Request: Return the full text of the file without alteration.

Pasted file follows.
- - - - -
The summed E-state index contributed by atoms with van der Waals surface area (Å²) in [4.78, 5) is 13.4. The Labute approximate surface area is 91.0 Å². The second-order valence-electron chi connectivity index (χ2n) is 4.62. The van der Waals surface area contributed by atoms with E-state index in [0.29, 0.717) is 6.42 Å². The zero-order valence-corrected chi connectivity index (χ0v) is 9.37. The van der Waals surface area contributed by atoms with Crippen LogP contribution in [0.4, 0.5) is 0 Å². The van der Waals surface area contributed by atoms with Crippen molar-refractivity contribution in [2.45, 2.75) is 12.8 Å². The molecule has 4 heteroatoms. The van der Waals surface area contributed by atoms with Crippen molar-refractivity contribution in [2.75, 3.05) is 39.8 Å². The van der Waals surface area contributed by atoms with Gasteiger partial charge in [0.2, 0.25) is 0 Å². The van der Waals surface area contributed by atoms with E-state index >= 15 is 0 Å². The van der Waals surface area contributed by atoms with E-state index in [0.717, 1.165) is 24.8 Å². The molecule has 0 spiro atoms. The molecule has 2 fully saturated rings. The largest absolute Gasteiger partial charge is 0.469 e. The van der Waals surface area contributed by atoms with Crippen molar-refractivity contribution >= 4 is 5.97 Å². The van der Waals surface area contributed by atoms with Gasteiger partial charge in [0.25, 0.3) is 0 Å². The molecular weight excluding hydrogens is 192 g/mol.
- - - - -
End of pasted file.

The summed E-state index contributed by atoms with van der Waals surface area (Å²) in [4.78, 5) is 13.4. The Labute approximate surface area is 91.0 Å². The second-order valence-electron chi connectivity index (χ2n) is 4.62. The van der Waals surface area contributed by atoms with E-state index in [0.29, 0.717) is 6.42 Å². The zero-order valence-corrected chi connectivity index (χ0v) is 9.37. The van der Waals surface area contributed by atoms with Crippen LogP contribution in [0.4, 0.5) is 0 Å². The van der Waals surface area contributed by atoms with Crippen molar-refractivity contribution in [2.45, 2.75) is 12.8 Å². The molecule has 4 heteroatoms. The van der Waals surface area contributed by atoms with Crippen molar-refractivity contribution in [2.75, 3.05) is 39.8 Å². The van der Waals surface area contributed by atoms with Gasteiger partial charge in [0.2, 0.25) is 0 Å². The van der Waals surface area contributed by atoms with E-state index >= 15 is 0 Å². The van der Waals surface area contributed by atoms with E-state index in [0.717, 1.165) is 24.8 Å². The molecule has 0 spiro atoms. The molecule has 2 fully saturated rings. The largest absolute Gasteiger partial charge is 0.469 e. The van der Waals surface area contributed by atoms with Crippen molar-refractivity contribution >= 4 is 5.97 Å². The van der Waals surface area contributed by atoms with Gasteiger partial charge in [0.25, 0.3) is 0 Å². The molecular weight excluding hydrogens is 192 g/mol.